Because Massachusetts doesn’t have a state minimum salary threshold, it adheres to the federal salary threshold, which is now $684 per week (equivalent to $35,568 per year for a full-year worker). The Department of Labor permits employers to count some bonuses, commissions, and other incentive payments toward meeting the standard salary level (up to 10%). Employees who earn at least $107,432 per year may qualify as “highly compensated.” See this Department of Labor fact sheet for details.

Am I required to obtain Workers’ Compensation insurance in Massachusetts?

Answer: Requirements to obtain Workers’ Compensation vary by state, this table outlines some of these requirements. If you determine that your company is required to purchase Workers’ Compensation insurance in your state, learn how to sign up for this insurance with Gusto. Sometimes, companies get a request for a workers’ comp audit—head to this article and click the workers’ comp audit reports dropdown for more information.

Are there other Massachusetts paycheck rules and laws I should know?

Answer: Below are some additional payroll rules to follow.

New hires

 Report new and rehired employees and independent contractors through MassTaxConnect within 14 days of employment.

Pay dates

Salaried employees must be weekly, biweekly, or semimonthly.  An employee may elect to be paid monthly.

Final paychecks

Give final wages no later than the next regular payday. If they quit and there is no regular payday, you have until the first Saturday. If a worker leaves involuntarily, you must pay them in full on their last day of work.

Pay stubs

You must provide a pay stub to every employee that includes:

  • Name of the employer and employee
  • Hours worked
  • Payment date
  • Deductions or increases made during the pay period

Federal payroll taxes

Please explain FICA tax.

Answer: Federal Insurance Contribution Act (FICA) is made up of the Medicare tax and the Social Security tax. In 2022, the Social Security tax requires employers and employees to each contribute 6.2% of wages up to $147,000. And the Medicare tax requires each to contribute 1.45% of all wages. See the IRS webpage for details, like maximum thresholds.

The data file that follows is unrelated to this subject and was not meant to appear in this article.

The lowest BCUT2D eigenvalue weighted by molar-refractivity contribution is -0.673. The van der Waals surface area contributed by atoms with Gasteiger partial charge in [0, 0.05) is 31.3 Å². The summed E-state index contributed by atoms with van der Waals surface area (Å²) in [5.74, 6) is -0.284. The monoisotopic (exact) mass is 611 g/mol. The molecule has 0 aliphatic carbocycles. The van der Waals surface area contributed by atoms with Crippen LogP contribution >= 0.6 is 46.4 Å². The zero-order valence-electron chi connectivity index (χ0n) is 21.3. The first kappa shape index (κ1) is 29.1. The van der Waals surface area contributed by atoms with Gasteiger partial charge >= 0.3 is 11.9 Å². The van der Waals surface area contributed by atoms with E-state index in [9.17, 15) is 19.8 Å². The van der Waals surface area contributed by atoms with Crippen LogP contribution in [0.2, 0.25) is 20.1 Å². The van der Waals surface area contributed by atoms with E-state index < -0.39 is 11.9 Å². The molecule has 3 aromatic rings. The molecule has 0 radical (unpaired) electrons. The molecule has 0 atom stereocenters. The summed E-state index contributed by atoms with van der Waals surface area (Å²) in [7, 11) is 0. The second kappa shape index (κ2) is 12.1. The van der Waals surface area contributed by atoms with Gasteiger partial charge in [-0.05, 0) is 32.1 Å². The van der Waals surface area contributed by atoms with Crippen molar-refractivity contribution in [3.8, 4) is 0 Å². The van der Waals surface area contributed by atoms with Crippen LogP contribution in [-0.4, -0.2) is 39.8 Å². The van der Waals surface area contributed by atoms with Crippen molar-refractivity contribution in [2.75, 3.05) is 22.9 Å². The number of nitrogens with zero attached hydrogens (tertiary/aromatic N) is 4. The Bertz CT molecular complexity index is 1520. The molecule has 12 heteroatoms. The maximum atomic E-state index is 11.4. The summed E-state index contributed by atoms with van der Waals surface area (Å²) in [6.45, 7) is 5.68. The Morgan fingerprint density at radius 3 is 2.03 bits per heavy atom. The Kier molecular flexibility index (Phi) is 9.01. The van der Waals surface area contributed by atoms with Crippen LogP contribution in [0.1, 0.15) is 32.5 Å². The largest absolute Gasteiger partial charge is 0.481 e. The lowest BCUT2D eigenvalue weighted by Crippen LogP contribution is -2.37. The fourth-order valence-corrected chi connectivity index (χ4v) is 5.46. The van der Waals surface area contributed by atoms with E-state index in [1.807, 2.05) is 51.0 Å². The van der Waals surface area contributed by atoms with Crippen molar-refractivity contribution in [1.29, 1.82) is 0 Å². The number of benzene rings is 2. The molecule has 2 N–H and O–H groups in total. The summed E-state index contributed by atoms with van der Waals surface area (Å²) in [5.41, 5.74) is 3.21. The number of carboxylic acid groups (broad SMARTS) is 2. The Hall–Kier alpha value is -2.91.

Social Security tax12.4% (split equally) on the first $147,000 of each employee’s wages in 2022
Medicare tax2.9% (split equally) on all of an employee’s wages each year

What do I do for federal income tax for my employees?

Answer: Unless an employee is exempt from federal income tax, you’ll know whether they are exempt when they complete Form W-4.

Form W-4 should be completed by an employee by their first day of employment. The information on this form will determine how much tax you’ll withhold. Tax filing status and the number of dependents affect how much is withheld.

Keep the W-4 forms with your payroll records—no need to send them to the IRS.

Are there other federal payroll taxes I need to pay?

Answer: You’ll need to pay federal unemployment tax, and some of your employees may need to pay the Additional Medicare tax.

Federal unemployment tax

Like the state, the federal government also has an unemployment tax. It’s called FUTA and it’s an annual tax employers pay on the first $7,000 of each employee’s wages. The FUTA rate for 2022 is 6%, but most employers only have to pay 0.6% each year.

Additional Medicare tax

Some of your employees may need to pay the Additional Medicare tax. If you have any employees earning more than $200,000 per year, you’ll need to withhold 0.9% on the excess.

How do I pay federal taxes?

Answer: The IRS requires you to pay federal payroll taxes annually, quarterly, monthly, or semi-weekly depending on the amount of tax owed. Warning: If you accumulate taxes of more than $100,000 in a day, you are required to deposit the taxes with the IRS by the next business day.

FICA, federal income tax, and Additional Medicare tax are paid most frequently, either monthly or semi-weekly. However, each quarter you will have to provide a summary on Form 941.

Federal unemployment tax is generally paid annually using Form 940. But for employers with a tax of more than $500, quarterly payments are required.
Hopefully you’re feeling confident about processing your Massachusetts payroll. If you need help, check out Gusto’s payroll services!